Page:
Capt. Phelps Collins, Flying ace
Q. The Alpena airport, originally named Phelps Collins Airport, was described in the last Q&A column. Some readers wondered, “Who was Phelps Collins?”
A. According to historian Robert Haltiner’s “The Town That Went To War,” Capt. Phelps Collins was an Alpena World War I hero and flying ace. He was 24 years old when he died in action as a fighter pilot for the famed French Lafayette Escadrille. “Phelps Collins applied for admission to the Escadrille in the spring of 1917 before America entered the war. He sailed for France on April 6, 1917, the day the United States joined the conflict, and went on active duty over the front in the fall of 1917.
“A fighter pilot who downed five or more enemy aircraft was designated an Ace. Official government documents and air war manuals credit Phelps Collins with downing seven German aircraft in air battles over France in 1917 and early 1918. He died in aerial combat March 12, 1918. Letters received by his family after his death told of the love and high esteem in which he was held by his comrades in the Lafayette Escadrille, and how he had been in aerial combat almost constantly during the week preceding his death.”
An online article states that there is a new book, published in April 2013, about Capt. Phelps Collins and Lt. Thomas E. Selfridge, both namesakes of Michigan airbases, by Roseville author Dan Heaton. The book is “Selfridge & Collins: The Life & Times of Military Aviation Pioneers Lt. Thomas E. Selfridge and Capt. Phelps Collins.”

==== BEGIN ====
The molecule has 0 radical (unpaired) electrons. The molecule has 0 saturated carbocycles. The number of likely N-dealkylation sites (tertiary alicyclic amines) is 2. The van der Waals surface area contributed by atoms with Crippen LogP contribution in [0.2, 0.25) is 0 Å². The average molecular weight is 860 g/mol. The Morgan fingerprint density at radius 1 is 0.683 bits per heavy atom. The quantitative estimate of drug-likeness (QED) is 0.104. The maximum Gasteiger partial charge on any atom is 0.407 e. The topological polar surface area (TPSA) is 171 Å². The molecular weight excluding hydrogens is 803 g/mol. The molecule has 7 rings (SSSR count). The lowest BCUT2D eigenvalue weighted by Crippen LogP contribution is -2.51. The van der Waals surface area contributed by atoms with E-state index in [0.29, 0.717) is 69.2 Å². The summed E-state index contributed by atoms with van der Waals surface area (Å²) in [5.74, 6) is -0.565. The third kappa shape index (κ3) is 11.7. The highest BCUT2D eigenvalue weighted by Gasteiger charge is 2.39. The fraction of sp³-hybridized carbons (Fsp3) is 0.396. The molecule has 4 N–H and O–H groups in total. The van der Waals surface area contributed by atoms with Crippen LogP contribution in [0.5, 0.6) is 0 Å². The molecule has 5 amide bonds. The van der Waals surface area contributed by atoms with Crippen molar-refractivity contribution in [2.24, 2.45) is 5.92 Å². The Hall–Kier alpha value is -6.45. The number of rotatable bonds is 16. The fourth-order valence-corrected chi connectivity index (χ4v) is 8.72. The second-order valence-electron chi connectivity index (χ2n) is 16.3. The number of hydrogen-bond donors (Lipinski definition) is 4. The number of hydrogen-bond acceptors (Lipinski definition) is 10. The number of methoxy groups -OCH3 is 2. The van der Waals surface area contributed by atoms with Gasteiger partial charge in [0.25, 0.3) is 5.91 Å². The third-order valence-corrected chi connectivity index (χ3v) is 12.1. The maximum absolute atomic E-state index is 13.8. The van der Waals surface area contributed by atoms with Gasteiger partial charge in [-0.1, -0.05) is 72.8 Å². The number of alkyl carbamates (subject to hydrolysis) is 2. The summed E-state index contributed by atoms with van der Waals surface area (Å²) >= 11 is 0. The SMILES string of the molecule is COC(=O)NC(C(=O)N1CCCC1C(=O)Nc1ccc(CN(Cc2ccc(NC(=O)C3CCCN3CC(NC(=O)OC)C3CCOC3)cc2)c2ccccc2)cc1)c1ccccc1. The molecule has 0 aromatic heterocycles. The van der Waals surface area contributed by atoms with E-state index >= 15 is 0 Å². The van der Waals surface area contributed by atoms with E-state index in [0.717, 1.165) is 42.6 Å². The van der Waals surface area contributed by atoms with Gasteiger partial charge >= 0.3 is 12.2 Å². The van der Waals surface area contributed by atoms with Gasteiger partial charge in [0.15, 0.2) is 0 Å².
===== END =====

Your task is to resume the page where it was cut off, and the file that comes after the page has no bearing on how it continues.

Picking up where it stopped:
City’s highest population
Q. A reader asks, “Has the population of the City of Alpena declined? What was the highest number of people?”
A. Yes, it has decreased. Population of the City of Alpena was 10,483 in 2010, down from 11,304 in 2000, according to U.S. Census figures compiled by Carol Shafto, planning and evaluation director of Northeast Michigan Community Service Agency. Population peaked at 14,682 in 1960. Starting in 1900 with 11,802, 10-year census figures show between 11,000s and 12,000s until 1950 shows 13,135. After the 14,682 high in 1960, the 1970 census was 13,805, then the numbers show a steady decline to 10,483 in 2010. Population boomed during the lumbering era. Figures from1880 show 6,153 and from 1890 show 11,283.
Haltiner: The 1880s
Q. How did historian Robert Haltiner describe Alpena and its population in the 1880s?
A. “In 1880 Alpena was almost 25 years old – almost “over the hill” as lumber towns went. Her lumber production would peak in 1889 and the end of her lucrative life was in sight.
“But something happened to Alpena in the decade of the 80s. The little north woods town suddenly grew up and decided to live beyond the lumber which had given her first life. Alpena truly became “the town that wouldn’t die.”
“The population of 6,000 in 1880 would mushroom to 9,000 by 1884 and surpass 10,000 by the decade’s end. Mills would number 17 – 12 lumber and 5 shingle – during most of the ’80s.”
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